Top United States diplomat Samantha Power is coming to Tallinn next month, for the open government summit to take place in the Estonian capital.
Power, who also heads up the United States Agency for International Development (USAID), is taking part in the Tallinn Open Government Partnership (OGP) Summit in the fall.
Power said: "Open government is bigger than any individual. It is bigger than any administration. It is, and always will, depend on the people that a government and an administration and a leader of a country serve."
"And in their hands – in your hands – the OGP's future is very bright indeed," Power went on, addressing the OGP Community ahead of the summit.
The OGP summit takes place in Tallinn September 6-7 and Power will be in town for the event, also joining Prime Minister Kaja Kallas on the closing-out panel alongside Estonian
She will also showcase Ukrainian national mobile app Diia, which connects approximately 19 million Ukrainians with over 120 government services and provides access to numerous digital documents. USAID has provided support for Diia's development.
The 8th OGP Global brings together heads of state and government, civil society and policymakers from around the world. The focus of the meeting will be on open government in the digital age, the role of technology in making governance and policy-making more transparent, and sustaining democracy.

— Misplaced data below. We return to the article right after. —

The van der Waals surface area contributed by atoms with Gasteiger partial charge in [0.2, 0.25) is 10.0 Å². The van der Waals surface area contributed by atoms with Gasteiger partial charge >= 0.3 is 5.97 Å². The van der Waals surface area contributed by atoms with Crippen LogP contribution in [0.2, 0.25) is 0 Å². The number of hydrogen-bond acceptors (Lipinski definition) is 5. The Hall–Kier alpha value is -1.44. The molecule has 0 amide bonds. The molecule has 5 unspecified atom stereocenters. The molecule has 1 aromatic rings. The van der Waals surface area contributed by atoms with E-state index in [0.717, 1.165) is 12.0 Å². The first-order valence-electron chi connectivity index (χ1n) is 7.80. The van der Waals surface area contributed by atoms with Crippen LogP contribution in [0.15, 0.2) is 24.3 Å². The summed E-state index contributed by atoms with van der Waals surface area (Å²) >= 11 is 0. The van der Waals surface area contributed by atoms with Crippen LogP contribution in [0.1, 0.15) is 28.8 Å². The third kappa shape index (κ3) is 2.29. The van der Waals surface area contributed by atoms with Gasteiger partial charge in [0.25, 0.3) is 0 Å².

USAID works in more than 100 countries worldwide promoting health, supporting stability, distributing humanitarian aid, stimulating innovation and partnerships, and empowering women and girls.
Power has led the organization for over two years.
Born in London, Power spent her childhood in Ireland before emigrating to the U.S., later becoming a citizen.
She began her career as a war correspondent, reporting from Kosovo, Rwanda, Sudan and Zimbabwe, among other countries, while from 2013 to 2017, she served as the Obama-Biden administration's representative to the UN, with the fight against the Ebola epidemic, ratifying the Paris climate agreement and supporting the development of a new international law to dismantle financial networks used by terrorist organization ISIS being among the highlights in this role.
Prior to that, Power served on the National Security Council as Special Assistant to the President and Senior Director for Multilateral Affairs and Human Rights, and the Obama's Administration launched the OGP during that time
The OGP has grown from seven member states to 76 countries and 104 local jurisdictions, working alongside thousands of civil society organizations.
Power has also been recognized as one of Time's "100 Most Influential People," one of Foreign Policy's "Top 100 Global Thinkers," and by Forbes as one of the "World's 100 Most Powerful Women." In 2003, she won the Pulitzer Prize for Nonfiction.
Editor: Andrew Whyte